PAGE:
Five early questions ahead of the 2021 season

Jamie Woodhouse
Formula 1 Bahrain Sakhir

Bahrain to host pre-season testing if Australian GP postponed.

2020 is now officially in the history books, which means it is full steam ahead to Albert Park and the start of the 2021 Formula 1 season.

It is safe to say 2020 was a season, and in general life a year, like nothing we had ever seen before – and for Formula 1, the ripple effects will still be felt as teams carry over large parts of their 2020 chassis, limited by a token system to cut out lavish spending.

But we are definitely not about to see 2020: Part II. There are new faces on the grid, both in terms of drivers and team branding, along with the return of two very famous surnames in the world of Formula 1.

So, here at Planet F1 we have selected our five biggest questions ahead of the 2021 season…

How much will Mercedes power boost McLaren?

McLaren need "some years" to close gap to Mercedes says Andreas Seidl.

McLaren are very much back on the right path in Formula 1, finishing 2020 on a high after snatching P3 in the Constructors’ World Championship from Racing Point.

And for 2021, the Woking outfit will be reunited with a well-known acquaintance, that being Mercedes.

The German manufacturer previously supplied McLaren from 1995-2014. In that period, McLaren finished outside the top three in the Constructors’ Championship only six times, topping the standings in 1998, and collecting three Drivers’ World Championships.

These days in Formula 1, Mercedes are very much top dogs in the engine department and that bodes very well indeed for McLaren, who are looking to leave behind the midfield pack and mount a challenge to Red Bull.

Of course, things are different this time around since Mercedes now have their works team atop Formula 1, making McLaren a customer, whereas before Mercedes were McLaren’s exclusive engine partner and nothing more.

Mercedes say this will not influence the power unit they provide McLaren with and if that is indeed the case, how much of a boost will it be? We can’t wait to find out!

Will Ferrari, with a new engine, make a big step forward?

Sticking with the subject of engines, Ferrari find themselves at the opposite end of the scale to Mercedes – in great need of upping the power.

2020 was a write-off for the Scuderia, who finished the season P6 in the Constructors’ Championship, while their underwhelming power unit also did little favour to customer teams Haas and Alfa Romeo.

Understandably, Ferrari are looking to 2022 for their true return to form, but they are bringing a completely new engine in 2021 which they say will no longer be the worst on the grid.

The question is, will it be enough to drag them out of the midfield and back into the fight with Mercedes and Red Bull?

Is Fernando Alonso returning past his prime?

Fernando Alonso Renault
Fernando Alonso feels "young", "sharp", and ready to "try again" in Formula 1.

After a two-year hiatus, Alonso makes his return to Formula 1 in 2021 with Alpine, the team where he won both of his world titles in 2005 and 2006 when they were known as Renault.

It is generally accepted Alonso should have won more titles in his previous stint in the sport, but often it felt like the Spaniard made the wrong career moves.

One of the most complete all-round drivers on the grid, Alonso was always a threat with any sniff of an opportunity, but is this the same Alonso that is coming back?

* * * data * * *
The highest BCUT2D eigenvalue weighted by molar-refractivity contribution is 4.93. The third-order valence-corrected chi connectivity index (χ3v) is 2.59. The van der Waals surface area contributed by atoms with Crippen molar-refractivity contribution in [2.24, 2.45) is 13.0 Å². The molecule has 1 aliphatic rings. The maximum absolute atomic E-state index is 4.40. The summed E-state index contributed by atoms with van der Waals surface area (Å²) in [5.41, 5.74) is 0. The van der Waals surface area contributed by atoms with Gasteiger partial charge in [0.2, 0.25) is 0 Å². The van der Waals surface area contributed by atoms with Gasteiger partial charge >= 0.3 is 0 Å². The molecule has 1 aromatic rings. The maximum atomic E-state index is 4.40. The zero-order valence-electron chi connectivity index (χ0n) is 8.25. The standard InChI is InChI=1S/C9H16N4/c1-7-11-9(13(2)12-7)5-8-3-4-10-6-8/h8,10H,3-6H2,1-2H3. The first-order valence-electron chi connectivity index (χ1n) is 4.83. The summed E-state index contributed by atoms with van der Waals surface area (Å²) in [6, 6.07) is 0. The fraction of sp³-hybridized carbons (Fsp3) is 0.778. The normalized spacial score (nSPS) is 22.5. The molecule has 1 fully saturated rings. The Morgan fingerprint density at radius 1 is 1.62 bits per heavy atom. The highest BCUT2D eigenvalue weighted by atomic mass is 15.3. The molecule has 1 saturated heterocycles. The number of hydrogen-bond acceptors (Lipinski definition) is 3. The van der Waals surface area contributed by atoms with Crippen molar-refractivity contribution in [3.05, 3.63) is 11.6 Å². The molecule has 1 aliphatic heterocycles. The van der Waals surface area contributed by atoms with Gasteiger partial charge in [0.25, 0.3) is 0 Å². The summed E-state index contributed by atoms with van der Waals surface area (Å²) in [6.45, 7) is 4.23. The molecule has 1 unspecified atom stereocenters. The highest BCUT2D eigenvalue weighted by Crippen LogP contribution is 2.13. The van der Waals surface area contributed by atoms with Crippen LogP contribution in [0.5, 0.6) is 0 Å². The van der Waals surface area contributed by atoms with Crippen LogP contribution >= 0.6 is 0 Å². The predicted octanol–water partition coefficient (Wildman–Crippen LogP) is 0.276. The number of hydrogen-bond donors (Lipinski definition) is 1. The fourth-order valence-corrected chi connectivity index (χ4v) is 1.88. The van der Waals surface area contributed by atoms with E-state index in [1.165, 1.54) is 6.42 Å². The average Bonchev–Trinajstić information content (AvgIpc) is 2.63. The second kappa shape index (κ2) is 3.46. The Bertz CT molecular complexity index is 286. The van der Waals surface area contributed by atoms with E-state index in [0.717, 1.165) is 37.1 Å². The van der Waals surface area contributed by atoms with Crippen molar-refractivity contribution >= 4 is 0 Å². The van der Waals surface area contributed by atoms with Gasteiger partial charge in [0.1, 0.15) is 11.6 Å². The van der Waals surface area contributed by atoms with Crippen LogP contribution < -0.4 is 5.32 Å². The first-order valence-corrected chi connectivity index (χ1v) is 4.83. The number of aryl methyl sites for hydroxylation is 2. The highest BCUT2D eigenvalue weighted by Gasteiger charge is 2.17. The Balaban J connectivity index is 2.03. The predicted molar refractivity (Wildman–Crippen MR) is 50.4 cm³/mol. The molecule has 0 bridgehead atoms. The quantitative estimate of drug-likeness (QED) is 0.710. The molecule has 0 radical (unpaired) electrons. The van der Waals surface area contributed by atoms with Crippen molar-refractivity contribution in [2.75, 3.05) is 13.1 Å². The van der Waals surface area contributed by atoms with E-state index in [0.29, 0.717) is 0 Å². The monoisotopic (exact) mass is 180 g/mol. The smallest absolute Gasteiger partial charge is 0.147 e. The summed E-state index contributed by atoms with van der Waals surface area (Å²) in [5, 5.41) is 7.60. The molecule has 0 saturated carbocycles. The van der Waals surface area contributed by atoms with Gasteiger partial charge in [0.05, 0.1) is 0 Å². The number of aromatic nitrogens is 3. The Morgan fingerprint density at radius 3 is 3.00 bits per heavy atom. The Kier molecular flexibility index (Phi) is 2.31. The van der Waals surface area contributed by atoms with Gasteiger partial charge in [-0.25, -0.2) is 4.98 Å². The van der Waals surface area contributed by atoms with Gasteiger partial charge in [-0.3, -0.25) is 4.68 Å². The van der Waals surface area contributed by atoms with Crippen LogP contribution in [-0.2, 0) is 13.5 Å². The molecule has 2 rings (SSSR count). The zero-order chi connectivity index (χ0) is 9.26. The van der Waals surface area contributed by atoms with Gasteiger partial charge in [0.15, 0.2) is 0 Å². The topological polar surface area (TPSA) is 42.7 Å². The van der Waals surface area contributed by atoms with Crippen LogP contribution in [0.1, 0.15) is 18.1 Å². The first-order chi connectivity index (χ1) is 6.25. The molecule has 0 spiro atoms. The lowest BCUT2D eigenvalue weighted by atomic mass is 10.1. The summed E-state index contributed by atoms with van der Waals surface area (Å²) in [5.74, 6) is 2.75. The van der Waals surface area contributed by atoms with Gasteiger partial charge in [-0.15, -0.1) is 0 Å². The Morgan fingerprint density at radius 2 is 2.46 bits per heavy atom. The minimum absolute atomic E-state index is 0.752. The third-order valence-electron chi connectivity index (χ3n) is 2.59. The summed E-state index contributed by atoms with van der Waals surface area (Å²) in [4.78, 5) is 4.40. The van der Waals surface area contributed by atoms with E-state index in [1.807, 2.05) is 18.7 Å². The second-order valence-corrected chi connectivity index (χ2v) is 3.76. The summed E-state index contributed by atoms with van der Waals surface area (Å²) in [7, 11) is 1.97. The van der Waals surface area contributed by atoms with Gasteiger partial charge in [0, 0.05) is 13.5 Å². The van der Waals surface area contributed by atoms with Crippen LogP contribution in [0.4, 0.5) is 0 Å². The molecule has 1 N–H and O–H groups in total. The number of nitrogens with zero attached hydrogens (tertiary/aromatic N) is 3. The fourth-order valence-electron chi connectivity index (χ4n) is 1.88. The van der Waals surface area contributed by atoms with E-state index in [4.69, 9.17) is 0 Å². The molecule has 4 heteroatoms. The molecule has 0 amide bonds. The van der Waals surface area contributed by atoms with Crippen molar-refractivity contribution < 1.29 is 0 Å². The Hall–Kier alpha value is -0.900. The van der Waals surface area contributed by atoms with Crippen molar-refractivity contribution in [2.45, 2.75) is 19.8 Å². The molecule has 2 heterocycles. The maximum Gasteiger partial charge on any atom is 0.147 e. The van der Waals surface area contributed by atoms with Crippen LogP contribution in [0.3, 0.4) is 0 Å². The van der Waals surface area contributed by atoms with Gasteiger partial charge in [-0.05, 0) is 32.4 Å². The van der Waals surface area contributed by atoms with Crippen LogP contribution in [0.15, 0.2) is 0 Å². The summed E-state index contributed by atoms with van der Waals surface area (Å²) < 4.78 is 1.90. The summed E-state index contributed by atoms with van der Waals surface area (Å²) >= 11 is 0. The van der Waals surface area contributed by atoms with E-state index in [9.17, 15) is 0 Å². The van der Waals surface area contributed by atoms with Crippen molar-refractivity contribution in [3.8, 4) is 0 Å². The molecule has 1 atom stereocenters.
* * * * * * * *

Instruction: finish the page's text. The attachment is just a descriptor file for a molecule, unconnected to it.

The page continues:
Now 39 years old, Alonso’s comeback is being compared to that of seven-time World Champion Michael Schumacher. The racing legend could not get close to the standard of his dominant past after returning with Mercedes in 2010 following three seasons in retirement.

So, will we see the Alonso of old, or will those two seasons away prove too much for the Spaniard to overcome?

Can Williams move ahead of Haas and Alfa Romeo?

George Russell Williams
George Russell thinks Williams can overhaul Haas and Alfa Romeo in 2021.

For the first time in their history as a Formula 1 constructor, Williams finished the 2020 season without a point. Ironically, though, the campaign was a big step forward in terms of performance compared to their 2019 efforts.

With new owners at the helm, there is plenty of excitement around the Grove outfit heading into 2021 as they look to claw their way back up the order, and both George Russell and Nicholas Latifi are confident they can take the fight to both Haas and Alfa Romeo, and hopefully even beat them.

Latifi said Williams’ year-on-year progress between 2019 and 2020 was “unheard of” in Formula 1. Even though the token system will likely limit such gains this time around, Williams were already consistently in the fight with Haas and Alfa, so do they have that next step in them to leave this battle behind and latch on to the lower midfield?

How will Mick Schumacher fare in his debut season?

Few would envy the position Mick is in as he prepares for his Formula 1 debut – never before has there been such scrutiny on a rookie. But carrying the Schumacher name, Mick has always carried that pressure.

You do not win the Formula 2 Championship by luck and it is clear that Schumacher comes to Formula 1 with bags of potential, although he has always been a driver who throughout his junior career has taken time to settle into a new category and really shine.

Ferrari have already said they expect a repeat of that, but will Schumacher be afforded that time? Fans and pundits are quick to jump on the back of any driver who is not setting the timing sheets alight, and if anything those demands on Schumacher will only be greater.

Formula 1 is not exactly a place where a driver can take their time…someone always wants your seat!

Jamie Woodhouse

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